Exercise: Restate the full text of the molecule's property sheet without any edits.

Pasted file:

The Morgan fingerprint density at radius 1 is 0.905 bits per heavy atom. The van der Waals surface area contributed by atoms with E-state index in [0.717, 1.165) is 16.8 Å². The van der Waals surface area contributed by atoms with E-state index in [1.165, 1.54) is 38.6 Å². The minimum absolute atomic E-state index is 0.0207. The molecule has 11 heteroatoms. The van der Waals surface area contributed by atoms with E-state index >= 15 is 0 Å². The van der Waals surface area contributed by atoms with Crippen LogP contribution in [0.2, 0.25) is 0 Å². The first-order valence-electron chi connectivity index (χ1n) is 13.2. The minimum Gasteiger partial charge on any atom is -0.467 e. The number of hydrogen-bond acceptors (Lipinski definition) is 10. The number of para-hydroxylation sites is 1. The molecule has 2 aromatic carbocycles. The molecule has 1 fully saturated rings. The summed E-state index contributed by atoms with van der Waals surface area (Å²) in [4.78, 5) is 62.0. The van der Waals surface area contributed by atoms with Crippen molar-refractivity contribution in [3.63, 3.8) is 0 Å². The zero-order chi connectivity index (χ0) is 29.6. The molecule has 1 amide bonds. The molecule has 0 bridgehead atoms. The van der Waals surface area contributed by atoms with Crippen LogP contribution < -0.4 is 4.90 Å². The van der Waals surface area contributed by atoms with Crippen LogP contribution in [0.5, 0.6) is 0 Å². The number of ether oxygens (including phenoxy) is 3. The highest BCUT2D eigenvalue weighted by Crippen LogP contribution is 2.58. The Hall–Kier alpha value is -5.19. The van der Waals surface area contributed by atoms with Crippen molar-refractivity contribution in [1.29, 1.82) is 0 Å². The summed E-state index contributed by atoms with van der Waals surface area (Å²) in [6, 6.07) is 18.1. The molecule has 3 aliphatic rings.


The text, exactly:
The Morgan fingerprint density at radius 1 is 0.905 bits per heavy atom. The van der Waals surface area contributed by atoms with E-state index in [0.717, 1.165) is 16.8 Å². The van der Waals surface area contributed by atoms with E-state index in [1.165, 1.54) is 38.6 Å². The minimum absolute atomic E-state index is 0.0207. The molecule has 11 heteroatoms. The van der Waals surface area contributed by atoms with E-state index >= 15 is 0 Å². The van der Waals surface area contributed by atoms with Crippen LogP contribution in [0.2, 0.25) is 0 Å². The first-order valence-electron chi connectivity index (χ1n) is 13.2. The minimum Gasteiger partial charge on any atom is -0.467 e. The number of hydrogen-bond acceptors (Lipinski definition) is 10. The number of para-hydroxylation sites is 1. The molecule has 2 aromatic carbocycles. The molecule has 1 fully saturated rings. The summed E-state index contributed by atoms with van der Waals surface area (Å²) in [4.78, 5) is 62.0. The van der Waals surface area contributed by atoms with Crippen molar-refractivity contribution in [3.63, 3.8) is 0 Å². The zero-order chi connectivity index (χ0) is 29.6. The molecule has 1 amide bonds. The molecule has 0 bridgehead atoms. The van der Waals surface area contributed by atoms with Crippen LogP contribution < -0.4 is 4.90 Å². The van der Waals surface area contributed by atoms with Crippen LogP contribution in [0.5, 0.6) is 0 Å². The number of ether oxygens (including phenoxy) is 3. The highest BCUT2D eigenvalue weighted by Crippen LogP contribution is 2.58. The Hall–Kier alpha value is -5.19. The van der Waals surface area contributed by atoms with Crippen molar-refractivity contribution in [1.29, 1.82) is 0 Å². The summed E-state index contributed by atoms with van der Waals surface area (Å²) in [6, 6.07) is 18.1. The molecule has 3 aliphatic rings.